The Normandy

From dining center to science labs

new normandy
Workers begin renovations on Normandy for the first time since 2008. With the upcoming construction of the science buildings, Normandy will house temporary science labs for the chemistry and biology departments. Photo by Maddie Malat.

Snackbar, coffeehouse, bookstore, post office. Normandy, the space above the Cobber bookstore, has served an array of purposes over the years. This year, it will transform once again from a storage area to a temporary lab space for the science department.

Ivers and Jones Science Building are being renovated starting next fall, and construction on Normandy should be done by January to provide a substitute lab space for chemistry and biology students according to Carol Pratt, Chair and Associate Professor of Biology.

According to Pratt, before it was reserved to become the science departments temporary lab, Normandy spent most of its years as a popular hang out.

According to Concordian clippings from 1985 located in the Archives, when Normandy first opened in the 1950’s, it served as a Dining Services’ snack bar which provided a lot of the same things that the Maize does now.  It was a place where students could meet and grab a bite to eat, or where faculty could have their occasional coffee breaks.

Over the years, Normandy provided a variety of entertainment, such as dances, variety shows and games according to a 2002 issue of The Concordian. At one time the Normandy held a pool table, air hockey table, foosball table, dart board and an electric golf game called the Golden Tee.

Pratt described Normandy as a place where students and faculty could go to get short order cooking.

At the time, Normandy had a three-level carpeted dining area furnished with booths and tables. Pratt enjoyed going to one of the round tables to catch up with her fellow faculty.

old normandy
In 1985, Normandy was a tri-level dining area, according to Pratt. The dining area was the local hang-out spot, popular among students and professors alike. Pratt is fond of the collaborative conversations she had in this phase of Normandy’s renovations. Photo pulled from the archives.

“It was a tradition that any faculty would come there for lunch and you never knew who you would find there on a given day,” Pratt said. “It was a really good space for faculty from different parts of campus to talk to people and I learned a lot about people as a new faculty member.”

Then, in 2008, Normandy closed, coinciding with the opening of Anderson Commons in the Knutson center according to Wayne Flack, Director of Facilities Management. Since then, it has served as a storage area.

Now, the wait is over, and Normandy will be under construction soon.

The overall budget for the renovation of the science buildings is around $45 million. Flack said this budget is to cover the engineering, consulting and construction of the building, including any transitional costs.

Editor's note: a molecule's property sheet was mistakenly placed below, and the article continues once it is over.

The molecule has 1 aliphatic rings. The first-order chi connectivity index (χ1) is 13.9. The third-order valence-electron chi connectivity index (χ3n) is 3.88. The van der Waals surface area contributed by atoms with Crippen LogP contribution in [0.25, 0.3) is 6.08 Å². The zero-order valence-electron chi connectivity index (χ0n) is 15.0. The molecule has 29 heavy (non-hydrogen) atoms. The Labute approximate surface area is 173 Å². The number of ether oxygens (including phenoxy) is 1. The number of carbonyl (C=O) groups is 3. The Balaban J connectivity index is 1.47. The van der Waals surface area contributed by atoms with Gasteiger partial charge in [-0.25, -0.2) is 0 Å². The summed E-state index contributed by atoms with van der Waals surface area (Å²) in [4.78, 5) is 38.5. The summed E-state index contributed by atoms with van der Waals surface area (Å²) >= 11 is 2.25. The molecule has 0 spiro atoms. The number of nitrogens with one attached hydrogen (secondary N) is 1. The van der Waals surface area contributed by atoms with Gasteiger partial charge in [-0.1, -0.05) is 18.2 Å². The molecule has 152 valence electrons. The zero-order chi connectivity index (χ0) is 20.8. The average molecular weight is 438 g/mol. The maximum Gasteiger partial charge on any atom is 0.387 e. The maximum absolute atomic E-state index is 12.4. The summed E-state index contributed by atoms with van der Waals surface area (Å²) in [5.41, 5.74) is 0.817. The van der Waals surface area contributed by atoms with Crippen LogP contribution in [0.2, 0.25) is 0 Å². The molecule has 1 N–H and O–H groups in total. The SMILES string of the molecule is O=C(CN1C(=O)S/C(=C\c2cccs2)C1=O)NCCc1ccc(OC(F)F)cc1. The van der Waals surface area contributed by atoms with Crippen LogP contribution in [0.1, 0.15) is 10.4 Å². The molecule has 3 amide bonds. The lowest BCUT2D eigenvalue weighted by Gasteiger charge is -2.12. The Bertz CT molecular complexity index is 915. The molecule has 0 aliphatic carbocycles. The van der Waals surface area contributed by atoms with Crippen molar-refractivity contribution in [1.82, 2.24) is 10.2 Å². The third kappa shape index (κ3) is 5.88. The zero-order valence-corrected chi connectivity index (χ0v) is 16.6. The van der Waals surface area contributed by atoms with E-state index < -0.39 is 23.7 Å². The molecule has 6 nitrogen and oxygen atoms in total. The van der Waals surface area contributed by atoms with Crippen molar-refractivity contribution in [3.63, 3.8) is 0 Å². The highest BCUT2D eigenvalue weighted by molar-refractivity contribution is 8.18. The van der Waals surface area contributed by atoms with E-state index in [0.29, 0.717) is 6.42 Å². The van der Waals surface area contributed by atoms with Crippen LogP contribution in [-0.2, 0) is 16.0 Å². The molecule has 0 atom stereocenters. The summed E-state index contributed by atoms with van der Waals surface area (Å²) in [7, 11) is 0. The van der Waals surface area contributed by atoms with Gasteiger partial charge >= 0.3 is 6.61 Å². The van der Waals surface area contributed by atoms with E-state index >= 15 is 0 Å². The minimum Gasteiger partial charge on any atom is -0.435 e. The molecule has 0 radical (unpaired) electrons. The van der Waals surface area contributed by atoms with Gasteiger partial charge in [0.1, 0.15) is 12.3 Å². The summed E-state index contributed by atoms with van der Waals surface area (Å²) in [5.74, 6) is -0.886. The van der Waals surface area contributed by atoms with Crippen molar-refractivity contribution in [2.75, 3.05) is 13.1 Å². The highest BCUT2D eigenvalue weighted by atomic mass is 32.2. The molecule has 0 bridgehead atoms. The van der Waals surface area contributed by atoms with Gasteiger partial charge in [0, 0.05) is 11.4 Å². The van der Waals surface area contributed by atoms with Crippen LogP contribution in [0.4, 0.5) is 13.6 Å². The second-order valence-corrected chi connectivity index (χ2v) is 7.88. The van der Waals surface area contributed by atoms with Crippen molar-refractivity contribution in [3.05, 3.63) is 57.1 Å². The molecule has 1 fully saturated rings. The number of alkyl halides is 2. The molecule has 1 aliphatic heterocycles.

The renovation process for the science building includes a renovation of Normandy to be used as a transitional space, according to Flack. Flack said that the approximate budget for Normandy alone is $600,000. The money will be used to construct the temporary and permanent additions.

Rebecca Amundsen, Director of Budgets and Planning said that Normandy wasn’t always meant to become a transitory space.

“There was a period of time when we vacated [Normandy] that we talked about repurposing it right away,” Amundson said. “But as we moved further along, we realized how much transition space we would need [for the science department] so we held it for this purpose.”

Normandy was not the only contender for a temporary lab space. Amundsen said there was some brainstorming on working with other colleges to find a space. Although the college still has those partnerships, Normandy seemed to be the better fit.

“Normandy will hold a lot of sections of classes and a huge volume of students would be difficult to transport off campus,” Amundsen said.

According to Amundsen, once the construction is finished, Normandy will have three lab spaces, one for chemistry and two for biology, an office, a space to prep for labs and storage.

Some of the new equipment coming in will include chemical safe lab tables, and upgrades on the electrical, water, and air handling in the building.

However, because the new Normandy lab is meant to be temporary and is located above the bookstore, Pratt understands that there will be some attributes found in a traditional lab left out.

For instance, gas access and Bunsen burners will not be present. As a result, Pratt said the chemistry and biology labs will have to limit some lab curriculum and focus more on computer based work, simulations or research.

“Shifting curriculum has made us think about what is the most important part of what we do,” Pratt said. “Do we want to continue a lab if it’s a little more challenging?”

The new space will also include fully ADA accessible restrooms, which will be one of the main features that remain after Normandy is done serving as a lab space, Flack said.

“We put a lot of strategic thought in terms of trying to maximize improvement from transitional use and what we can retain in the future,” Flack said.

Amundsen stressed that choosing Normandy for this space was not just for the convenience of it but to sustain a quality experience for all science students at Concordia.

“We wanted to keep in mind the student experience and make sure we have a quality program and still have high quality labs,” Amundsen said. “Even as we are bringing in prospective students, we want to show them the renovation project and how we are handling that.”

For Pratt, the space will always be the home of coffee breaks and inter-departmental collaboration.

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